4. Site 11791

Shipboard Scientific Party2


The main objective at Site 1179 was to drill a borehole ~100 m into the basaltic top of the ocean crust, install a guidebase and casing in the hole, and emplace a seismometer with a recording package that would allow later data retrieval by submersible vehicles. Site 1179 was chosen as one of three locations in the northwest Pacific Ocean where broadband seismometers are to be installed in Ocean Drilling Program (ODP) boreholes (Fig. F1). The other two locations are the inner wall of the Japan Trench, where two seismometers were installed during Leg 186 at Sites 1150 and 1151 (Sacks, Suyehiro, Acton, et al., 2000), and another to be installed at proposed Site WP-1 on the Philippine Sea plate during ODP Leg 195. Together, these seismometers augment the local network of land seismometers in Japan, eastern Russia, China, the Philippines, and elsewhere. The Leg 191 and other ocean borehole seismometers fulfill two needs identified by proponents of the International Ocean Network (ION) (Purdy and Dziewonski, 1988). They provide better coverage of earthquakes occurring at the subduction zones of the northwest Pacific, and they fill a gap in the global coverage of earthquake ray paths needed for more accurate tomographic studies of the Earth's mantle. For local seismicity and tectonic studies, oceanic seismometers lessen the asymmetry of station coverage, making it possible to determine more accurate earthquake locations and focal mechanisms. In its northwest Pacific location (Fig. F2), Site 1179 fills a gap in the global array of seismic stations for tomographic studies. Such studies would be more accurate and have better resolution if the global array of seismometers was regularly spaced rather than having stations clustered on the 29% of the Earth's surface covered by land. By filling a large gap, the Site 1179 seismometer will record seismic rays passing through parts of the mantle that would not be imaged otherwise.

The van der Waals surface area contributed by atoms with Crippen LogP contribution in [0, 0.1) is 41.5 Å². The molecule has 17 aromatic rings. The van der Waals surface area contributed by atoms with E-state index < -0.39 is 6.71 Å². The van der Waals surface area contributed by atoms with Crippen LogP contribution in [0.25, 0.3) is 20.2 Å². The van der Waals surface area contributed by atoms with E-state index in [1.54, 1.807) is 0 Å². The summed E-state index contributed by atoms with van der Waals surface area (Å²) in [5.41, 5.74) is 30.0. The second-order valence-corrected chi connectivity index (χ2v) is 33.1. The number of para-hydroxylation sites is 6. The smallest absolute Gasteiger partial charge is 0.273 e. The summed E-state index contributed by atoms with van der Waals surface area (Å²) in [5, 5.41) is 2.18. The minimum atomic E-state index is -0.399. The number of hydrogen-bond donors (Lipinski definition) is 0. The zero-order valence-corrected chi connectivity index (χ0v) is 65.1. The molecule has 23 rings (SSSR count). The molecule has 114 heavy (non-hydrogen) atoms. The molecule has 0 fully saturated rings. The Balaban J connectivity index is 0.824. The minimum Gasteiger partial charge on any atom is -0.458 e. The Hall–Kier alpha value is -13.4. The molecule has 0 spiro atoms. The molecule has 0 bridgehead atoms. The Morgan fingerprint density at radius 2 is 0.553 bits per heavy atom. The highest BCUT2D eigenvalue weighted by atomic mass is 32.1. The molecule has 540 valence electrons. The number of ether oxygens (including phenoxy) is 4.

Another compelling reason for emplacing borehole seismometers in the oceans, an expensive undertaking, is that submerged boreholes have been shown to be extraordinarily quiet environments (e.g., Stephen et al., 1999). For this reason, a seismometer situated at the bottom of an ocean borehole should have a better signal-to-noise ratio than similar land stations, allowing smaller earthquakes to be recorded and more accurate studies of earthquake waveforms. Both are the basis for detailed studies of the Earth's interior structure.

Naturally, a borehole into oceanic basement in the northwest Pacific also allows the addressing of many scientific problems more commonly attacked during ODP drilling: sediment and basalt geochemistry, regional history of sedimentation, heat flow, fossil distribution and time scales, paleoceanography, paleolatitude and plate tectonics, physical properties of the basaltic crust and sediment column, and occurrence of microbes in the crust. Although the 100-m penetration into the igneous crust at Site 1179 is not great, it is nonetheless one of a small number of boreholes to sample more than a few meters into the upper igneous crust, making the data collected in this section of particular value. Studies of the igneous section undertaken by Leg 191 scientists include igneous geochemistry and isotopic signatures to learn about magma sources and emplacement, radiometric geochronology for better dating of the crust and magnetic lineations, paleomagnetism for plate tectonic drift studies, seismic velocity and other physical properties measurements to better characterize the geophysical properties of the crust, and structure and fracture geometry to illuminate volcanic processes and hydrology. Sediment column studies include sedimentation history of the northwest Pacific, paleontology of siliceous and calcareous microfossils and palynomorphs to broaden our knowledge of fossil time scales and paleoceanography, the occurrence and timing of ash layers to understand the eruptive histories of western Pacific island arcs, magnetic stratigraphy to better define the polarity reversal time scale, magnetic reversal transitions to understand the geodynamo, and the occurrence of microbes to define the depth and extent of the deep biosphere. In addition to these studies with their regional and global implications, scientific description of the boreholes and their properties was necessary to characterize borehole wall properties both for finding the best depth to install the seismometer and for making local corrections to propagation paths.